Why git?

Better history, less fear

With a typical version control system, the workflow is:

  1. Check out the project from the central repository
  2. Make modifications
  3. Check in/submit/commit changes back to the central repository.

Depending on the change, step 3 can strike fear into the person doing the change: As soon as the “enter” key is pushed, the changes might introduce a bug into everybody’s code.

As a result, the natural tendency is to submit changes to the central repository as infrequently as possible: Pack in more than one bug fix when pushing code to the central repository. Maybe even toss in a new feature or two with each checkin.

However, with git, you have the ability to commit changes to your own local, private branch as often as you’d like, without modifying the central repository. You can make a separate decision on when you would like to push your local changes to the public repository. The work flow for git has an extra step:

  1. Check out the project from the central repository
  2. Make modifications
  3. Check in/submit/commit changes to the local repository
  4. Check in/submit/commit local changes back to the central repository.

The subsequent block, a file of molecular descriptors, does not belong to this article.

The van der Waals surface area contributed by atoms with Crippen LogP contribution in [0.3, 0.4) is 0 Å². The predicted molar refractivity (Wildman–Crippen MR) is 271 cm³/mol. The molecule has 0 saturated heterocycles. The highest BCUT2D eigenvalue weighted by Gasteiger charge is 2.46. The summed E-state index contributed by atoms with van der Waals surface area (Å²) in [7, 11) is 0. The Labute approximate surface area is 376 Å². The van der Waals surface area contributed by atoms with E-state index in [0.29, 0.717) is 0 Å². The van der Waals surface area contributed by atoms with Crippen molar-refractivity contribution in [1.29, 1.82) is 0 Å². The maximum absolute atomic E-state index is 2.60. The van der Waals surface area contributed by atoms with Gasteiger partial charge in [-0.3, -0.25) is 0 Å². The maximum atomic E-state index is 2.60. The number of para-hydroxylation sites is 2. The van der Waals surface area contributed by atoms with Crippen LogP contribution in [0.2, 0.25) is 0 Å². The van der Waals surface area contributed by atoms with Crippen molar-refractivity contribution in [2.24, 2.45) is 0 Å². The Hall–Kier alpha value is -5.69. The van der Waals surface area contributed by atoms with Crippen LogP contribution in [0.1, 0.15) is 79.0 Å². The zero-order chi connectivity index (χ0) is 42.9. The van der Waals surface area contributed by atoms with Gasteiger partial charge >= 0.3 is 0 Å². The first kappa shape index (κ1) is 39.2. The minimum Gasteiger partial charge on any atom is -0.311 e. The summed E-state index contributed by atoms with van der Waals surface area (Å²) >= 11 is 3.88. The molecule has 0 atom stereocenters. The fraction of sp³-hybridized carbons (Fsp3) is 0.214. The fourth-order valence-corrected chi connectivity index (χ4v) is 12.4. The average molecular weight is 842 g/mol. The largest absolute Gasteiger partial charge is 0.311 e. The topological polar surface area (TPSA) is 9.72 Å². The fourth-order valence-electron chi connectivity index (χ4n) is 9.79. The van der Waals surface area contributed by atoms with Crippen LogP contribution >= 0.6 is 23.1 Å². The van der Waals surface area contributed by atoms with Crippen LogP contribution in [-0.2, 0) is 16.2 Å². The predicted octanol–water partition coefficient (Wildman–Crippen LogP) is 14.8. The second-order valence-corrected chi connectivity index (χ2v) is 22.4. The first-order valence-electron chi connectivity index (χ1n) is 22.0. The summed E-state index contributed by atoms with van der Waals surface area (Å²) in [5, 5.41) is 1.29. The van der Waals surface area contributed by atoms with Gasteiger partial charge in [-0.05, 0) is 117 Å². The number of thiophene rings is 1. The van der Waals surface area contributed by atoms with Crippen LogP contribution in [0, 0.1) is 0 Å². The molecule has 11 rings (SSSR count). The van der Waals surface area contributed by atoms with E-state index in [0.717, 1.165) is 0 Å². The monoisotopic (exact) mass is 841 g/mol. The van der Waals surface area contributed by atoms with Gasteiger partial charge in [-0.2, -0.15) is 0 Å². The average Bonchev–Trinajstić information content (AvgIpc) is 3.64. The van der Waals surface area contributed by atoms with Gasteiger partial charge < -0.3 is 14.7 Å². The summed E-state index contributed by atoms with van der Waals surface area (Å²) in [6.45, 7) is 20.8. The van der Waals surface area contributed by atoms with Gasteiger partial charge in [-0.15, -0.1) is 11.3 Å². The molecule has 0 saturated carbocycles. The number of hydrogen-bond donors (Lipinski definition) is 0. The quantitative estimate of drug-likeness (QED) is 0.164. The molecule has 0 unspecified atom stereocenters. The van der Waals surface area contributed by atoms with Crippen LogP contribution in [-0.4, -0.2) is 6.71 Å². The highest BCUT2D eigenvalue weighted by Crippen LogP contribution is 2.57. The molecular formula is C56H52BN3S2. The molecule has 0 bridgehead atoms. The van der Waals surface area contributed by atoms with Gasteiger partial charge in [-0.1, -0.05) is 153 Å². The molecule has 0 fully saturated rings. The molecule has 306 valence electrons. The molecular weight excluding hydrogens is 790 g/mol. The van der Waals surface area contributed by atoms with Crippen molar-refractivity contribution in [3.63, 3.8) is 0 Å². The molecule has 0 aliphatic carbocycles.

The result:

  • You can and likely will make more commits to your local branch.
  • More commits mean a better history of the changes you’ve made to the repository: You can look back at the commit history and see which lines of code were changed for a particular bug fix, rather than having one big set of changes that fixed 3 different bugs.

Flexibility in where you work

When you checkout a git project, you get the whole repository including all of its history. It contains the same contents as the original contents.
You can do local commits, create new branches, and work as much as you’d like, without needing to be connected to the network or central repository.

When you’re ready to check in to a central repository, connect to a network and push the changes in.

Branching is easy

Branching on some legacy version control systems is left to experts and VCS administrators. Not so with git: Think up a new feature? Create a branch and start working on it immediately. Jump between branches. Merge branches back into the
main branch.

Stash the current changes, do work on another branch, check in the changes in the other branch, then continue back where you did the “git stash” (yes, there really is a “git stash” command).

Flexible and Powerful

Git gives you all you need for basic revision control, of course. But it also gives you the tools needed for advanced revision control.

Git was designed and written by the creator of Linux, which has a similar elegant, simple, yet very flexible and poweful design. Many commands can be integrated together and used as needed even more powerful than single commands by themselves.

Git is like Linux: It not only lets you see how it works, but gives you ability to creatively use the git tools to create something bigger or customized for your requirements.

Git is Fast

Everything about git is fast. It doesn’t slow you down, and doesn’t get in the way.

Next: All Git Object Types: Blob, Tree, Commit And Tag
Previous: What Every Version Control System Must Do